Here are some of the latest health and medical news developments, compiled by the editors of HealthDay:
J&J Announces $2.5B Settlement for Hip Implant Lawsuits
Johnson & Johnson says it will pay $2.5 billion to settle lawsuits over faulty hip replacements, making it one of the largest settlements paid out in the medical device industry.
The agreement presented in U.S. District Court in Toledo, Ohio, resolves about 8,000 cases involving patients who had to have the metal ball-and-socket hip implant -- called the ASR Hip System -- removed or replaced, the Associated Press reported.
The metal implant was pulled from the market in 2010 after data showed that it failed sooner than older types of plastic or ceramic hip implants.
The settlement announced late Tuesday provides about $250,000 per patient and covers those whose implants were removed or replaced before Aug. 31, 2013. Most of the patients are expected to receive their payments in 2014, the AP reported.
J&J's lawyers have denied that the company acted improperly.
The deal does not cover all lawsuits related to the hip implant, J&J's DePuy unit said in a statement. "DePuy will continue to defend against remaining claims and believes its actions related to the ASR Hip System have been appropriate and responsible," the company said.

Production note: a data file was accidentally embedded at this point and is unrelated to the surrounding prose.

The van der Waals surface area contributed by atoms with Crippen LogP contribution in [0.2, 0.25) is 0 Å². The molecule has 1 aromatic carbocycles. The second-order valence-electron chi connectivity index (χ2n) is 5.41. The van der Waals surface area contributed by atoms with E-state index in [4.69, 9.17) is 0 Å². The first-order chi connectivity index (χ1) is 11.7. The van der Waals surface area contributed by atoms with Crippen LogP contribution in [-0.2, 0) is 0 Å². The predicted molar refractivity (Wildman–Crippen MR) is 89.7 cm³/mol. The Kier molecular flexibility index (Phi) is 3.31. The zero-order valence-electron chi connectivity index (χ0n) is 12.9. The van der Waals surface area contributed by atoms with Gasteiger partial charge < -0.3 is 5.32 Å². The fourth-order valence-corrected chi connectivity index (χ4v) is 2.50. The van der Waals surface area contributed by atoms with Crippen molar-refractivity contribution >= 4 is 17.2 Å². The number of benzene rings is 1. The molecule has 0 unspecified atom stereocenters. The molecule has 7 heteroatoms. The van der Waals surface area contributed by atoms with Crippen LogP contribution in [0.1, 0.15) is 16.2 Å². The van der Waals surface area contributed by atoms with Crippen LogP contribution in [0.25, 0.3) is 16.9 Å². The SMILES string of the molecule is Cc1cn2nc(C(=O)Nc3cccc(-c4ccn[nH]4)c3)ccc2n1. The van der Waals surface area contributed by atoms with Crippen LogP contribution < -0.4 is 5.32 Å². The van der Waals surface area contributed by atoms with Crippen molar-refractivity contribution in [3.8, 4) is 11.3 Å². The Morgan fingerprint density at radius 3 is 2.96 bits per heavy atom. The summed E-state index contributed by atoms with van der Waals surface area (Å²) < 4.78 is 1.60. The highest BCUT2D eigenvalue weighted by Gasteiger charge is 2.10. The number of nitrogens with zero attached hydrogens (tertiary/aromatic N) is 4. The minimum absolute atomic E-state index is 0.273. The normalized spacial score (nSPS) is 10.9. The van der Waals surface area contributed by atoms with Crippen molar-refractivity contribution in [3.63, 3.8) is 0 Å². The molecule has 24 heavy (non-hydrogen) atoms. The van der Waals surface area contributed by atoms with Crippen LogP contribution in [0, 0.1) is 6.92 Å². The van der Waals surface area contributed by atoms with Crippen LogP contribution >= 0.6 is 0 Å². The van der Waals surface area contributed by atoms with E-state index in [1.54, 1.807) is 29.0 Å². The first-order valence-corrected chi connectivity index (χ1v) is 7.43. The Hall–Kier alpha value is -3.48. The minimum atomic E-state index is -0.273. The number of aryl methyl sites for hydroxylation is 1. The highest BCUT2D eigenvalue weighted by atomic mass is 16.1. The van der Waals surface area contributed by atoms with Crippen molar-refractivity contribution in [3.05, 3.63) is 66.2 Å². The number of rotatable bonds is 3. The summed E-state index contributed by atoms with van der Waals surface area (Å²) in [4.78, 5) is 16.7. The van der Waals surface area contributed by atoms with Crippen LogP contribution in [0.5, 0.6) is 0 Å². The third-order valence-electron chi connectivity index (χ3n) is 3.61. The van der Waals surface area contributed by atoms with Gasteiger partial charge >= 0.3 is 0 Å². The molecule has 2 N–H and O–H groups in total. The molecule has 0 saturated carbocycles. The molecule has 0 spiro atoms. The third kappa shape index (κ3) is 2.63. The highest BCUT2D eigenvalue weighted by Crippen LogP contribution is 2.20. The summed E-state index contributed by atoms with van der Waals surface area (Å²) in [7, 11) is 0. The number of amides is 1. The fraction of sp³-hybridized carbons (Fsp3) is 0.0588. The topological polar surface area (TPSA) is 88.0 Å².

The ASR Hip System was sold for eight years and used in about 35,000 patients in the United States and more than 90,000 worldwide. Production of the hip implant was halted in 2009 and it was recalled in 2010, the AP reported.
Internal J&J documents suggest that company officials knew about problems with the device at last as far back as 2008. And a 2011 company review of a patient registry said that more than one-third of the hip implants were expected to fail within five years of implantation, the AP reported.
Replacement hips are generally supposed to last at least 10 to 20 years, according to the news service.
Obese Pilots, Air Traffic Controllers Must Be Checked for Sleep Disorder: FAA
Obese pilots and air traffic controllers in the United States will soon have to undergo screening to determine if their excess weight is causing them to lose sleep and therefore affecting their work performance, the Federal Aviation Administration says.
Agency officials explained that overweight people are at increased risk for obstructive sleep apnea (OSA), a disorder that impairs sleep and can cause drowsiness when people are awake, FoxNews.com reported.
"Airman applicants with a BMI (body mass index) of 40 or more will have to be evaluated by a physician who is a board certified sleep specialist," FAA's air surgeon, Fred Tilton, wrote in a recent FAA medical bulletin. "Anyone who is diagnosed with OSA will have to be treated before they can be medically certificated."
Body mass index is a measurement of body fat based on height and weight. People with a BMI of 40 and higher are considered extremely obese.
The memo also says that the FAA plans to expand the screening program to include those with a BMI of 30, FoxNews.com reported. People with a BMI of 30 are considered moderately obese.